Hemorrhagic Stroke: What You Need to Know
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21, March 2024

Hemorrhagic Stroke: What You Need to Know

A hemorrhagic stroke is a severe, life-threatening condition involving uncontrolled bleeding within the brain or between it and its outer covering layer. It disrupts blood circulation, causing oxygen deprivation and pressure on surrounding brain areas. Without prompt medical attention, these strokes can lead to permanent brain damage or even death. It is crucial to call the emergency number immediately if symptoms arise. Best stroke treatment in Delhi is provided at IBS Hospital with their ultra modern treatment modalities and round the clock emergency services.

Warning Signs Of Stroke

To recognize the warning signs of a stroke, remember to think FAST:

  • F for face: Ask the person to smile. Look for a droop on one or both sides of the face, which indicates muscle weakness or paralysis.
  • A for arm: A person suffering from a stroke frequently experiences muscle weakness on one side. Ask them to lift their arms. If they develop one-sided weakness (which they did not have before), one arm will remain elevated while the other will sag and drop below.
  • S for speech: Strokes frequently cause people to lose their ability to talk. They may slur their speech or have difficulty selecting the correct words.
  • T for time: Avoid delaying getting help because time is crucial. If possible, look at your watch or a clock to remember when the symptoms start. Telling a healthcare provider when your symptoms begin will help them determine which treatment options will work for you.

Hemorrhagic strokes are most common in individuals with circulatory system diseases, especially the heart and blood vessels, and are more prevalent as people age.Approximately two-thirds of all strokes occur in persons over the age of 65. However, they can also occur in persons who have more serious health difficulties earlier in life.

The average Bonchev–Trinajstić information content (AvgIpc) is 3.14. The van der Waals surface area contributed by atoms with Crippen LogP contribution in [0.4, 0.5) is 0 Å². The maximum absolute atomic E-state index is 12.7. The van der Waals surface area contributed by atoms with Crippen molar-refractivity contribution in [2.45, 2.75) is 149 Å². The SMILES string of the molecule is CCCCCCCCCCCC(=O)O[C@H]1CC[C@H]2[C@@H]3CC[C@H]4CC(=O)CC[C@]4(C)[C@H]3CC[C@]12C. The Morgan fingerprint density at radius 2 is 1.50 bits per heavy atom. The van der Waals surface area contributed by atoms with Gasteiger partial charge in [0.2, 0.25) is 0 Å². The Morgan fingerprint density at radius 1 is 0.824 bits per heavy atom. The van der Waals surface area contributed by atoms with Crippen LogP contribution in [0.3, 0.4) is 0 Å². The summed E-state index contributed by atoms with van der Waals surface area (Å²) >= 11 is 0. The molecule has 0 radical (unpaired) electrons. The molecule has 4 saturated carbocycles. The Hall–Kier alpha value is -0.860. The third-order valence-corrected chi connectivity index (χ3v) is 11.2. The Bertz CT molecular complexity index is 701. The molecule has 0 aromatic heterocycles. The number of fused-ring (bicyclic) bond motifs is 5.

Types Of Hemorrhagic Stroke

Hemorrhagic stroke can occur in any of two ways:

Internal bleeding in the brain: This produces bleeding inside your brain, which puts pressure on the surrounding brain tissue from within.

Bleeding into the subarachnoid area:Your brain is surrounded by the arachnoid membrane, a thin layer of tissue named for the spider web-like appearance on its surface. The subarachnoid space is the space between that membrane and your brain. If any blood vessels passing through the arachnoid membrane rupture, bleeding from them can flood the subarachnoid space. This creates pressure inside your skull from outside the brain itself.


Symptoms of a hemorrhagic stroke may include any of the following:

  • Headaches (specialists commonly refer to these as "thunderclap" headaches since they are sudden and violent, similar to an unexpected thunderclap).
  • Light sensitivity occurs when bright lights induce significant headache-like suffering (photophobia)
  • Dizziness or vertigo
  • Nausea and vomiting
  • Seizures
  • Passing out or fainting
  • Coma
  • Aphasia is characterized by difficulty or loss of speaking ability, as well as slurred or confused speech
  • One-sided weakness, paralysis, or lack of tactile sensitivity
  • One-sided loss of all two-sided senses (vision, hearing, and touch)
  • Neck stiffness


The most common cause of hemorrhagic stroke is elevated blood pressure (hypertension). This is especially true when a person's blood pressure is extremely high, remains high for an extended time, or both. Other conditions or causes of hemorrhagic strokes are:

  • Brain aneurysms
  • Brain tumor
  • Conditions that involve weakened blood vessels in your brain(moyamoya disease or cerebral amyloid angiopathy)
  • Blood-thinners
  • Head injuries
  • Ischemic stroke that had secondary bleeding.

Other conditions and circumstances that may contribute to high blood pressure or your overall risk of having a stroke include:

  • Alcohol use disorder.
  • High blood pressure
  • Hyperlipidemia
  • Migraine headaches 
  • Smoking and other forms of tobacco use 

Type 2 diabetes

Diagnosis and Tests

A healthcare provider will perform a neurological examination, diagnostic imaging, and other testing to diagnose a hemorrhagic stroke. Because many people who have a hemorrhagic stroke are unconscious, they are sometimes unable to answer questions or follow instructions from the doctor during a neurological examination. As a result, providers will frequently test certain reflexes and search for changes in processes that you cannot control, such as how your pupils react to light. Even if you are not awake, these can provide important clues for doctors to diagnose a hemorrhagic stroke.When a healthcare provider detects a hemorrhagic stroke, the following tests are typically performed:

  • Computerized tomography (CT) scan.
  • Lab blood tests 
  • Electrocardiogram 
  • Magnetic resonance imaging (MRI) scans.

Food Alteration

If you experience a hemorrhagic stroke (or any other type of stroke), your doctor may suggest that you change your diet to lower your blood pressure. Examples of this are:

Caffeine-containing beverages include coffee, tea, and soft drinks.

Salty or sodium-rich foods can raise blood pressure.

Meals high in saturated fat, such as fried dishes.

Alcohol or other drugs